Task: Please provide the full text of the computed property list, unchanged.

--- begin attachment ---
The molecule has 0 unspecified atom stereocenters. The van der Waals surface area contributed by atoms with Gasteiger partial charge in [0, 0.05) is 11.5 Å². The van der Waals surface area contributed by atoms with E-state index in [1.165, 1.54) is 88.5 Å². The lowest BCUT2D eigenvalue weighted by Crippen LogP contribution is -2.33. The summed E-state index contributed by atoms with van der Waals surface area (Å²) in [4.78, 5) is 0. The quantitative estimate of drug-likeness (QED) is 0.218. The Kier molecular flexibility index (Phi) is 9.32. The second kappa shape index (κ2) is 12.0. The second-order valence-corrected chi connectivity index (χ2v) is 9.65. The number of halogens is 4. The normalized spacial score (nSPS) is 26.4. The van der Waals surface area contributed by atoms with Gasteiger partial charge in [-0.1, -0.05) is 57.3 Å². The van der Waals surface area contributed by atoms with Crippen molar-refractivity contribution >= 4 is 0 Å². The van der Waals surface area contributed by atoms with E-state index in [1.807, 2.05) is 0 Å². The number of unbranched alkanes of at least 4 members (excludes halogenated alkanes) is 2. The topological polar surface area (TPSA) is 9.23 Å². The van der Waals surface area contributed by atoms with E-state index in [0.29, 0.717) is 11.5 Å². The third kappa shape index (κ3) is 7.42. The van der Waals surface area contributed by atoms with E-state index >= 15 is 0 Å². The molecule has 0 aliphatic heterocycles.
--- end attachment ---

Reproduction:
The molecule has 0 unspecified atom stereocenters. The van der Waals surface area contributed by atoms with Gasteiger partial charge in [0, 0.05) is 11.5 Å². The van der Waals surface area contributed by atoms with E-state index in [1.165, 1.54) is 88.5 Å². The lowest BCUT2D eigenvalue weighted by Crippen LogP contribution is -2.33. The summed E-state index contributed by atoms with van der Waals surface area (Å²) in [4.78, 5) is 0. The quantitative estimate of drug-likeness (QED) is 0.218. The Kier molecular flexibility index (Phi) is 9.32. The second kappa shape index (κ2) is 12.0. The second-order valence-corrected chi connectivity index (χ2v) is 9.65. The number of halogens is 4. The normalized spacial score (nSPS) is 26.4. The van der Waals surface area contributed by atoms with Gasteiger partial charge in [-0.1, -0.05) is 57.3 Å². The van der Waals surface area contributed by atoms with Crippen molar-refractivity contribution >= 4 is 0 Å². The van der Waals surface area contributed by atoms with E-state index in [1.807, 2.05) is 0 Å². The number of unbranched alkanes of at least 4 members (excludes halogenated alkanes) is 2. The topological polar surface area (TPSA) is 9.23 Å². The van der Waals surface area contributed by atoms with E-state index in [0.29, 0.717) is 11.5 Å². The third kappa shape index (κ3) is 7.42. The van der Waals surface area contributed by atoms with E-state index >= 15 is 0 Å². The molecule has 0 aliphatic heterocycles.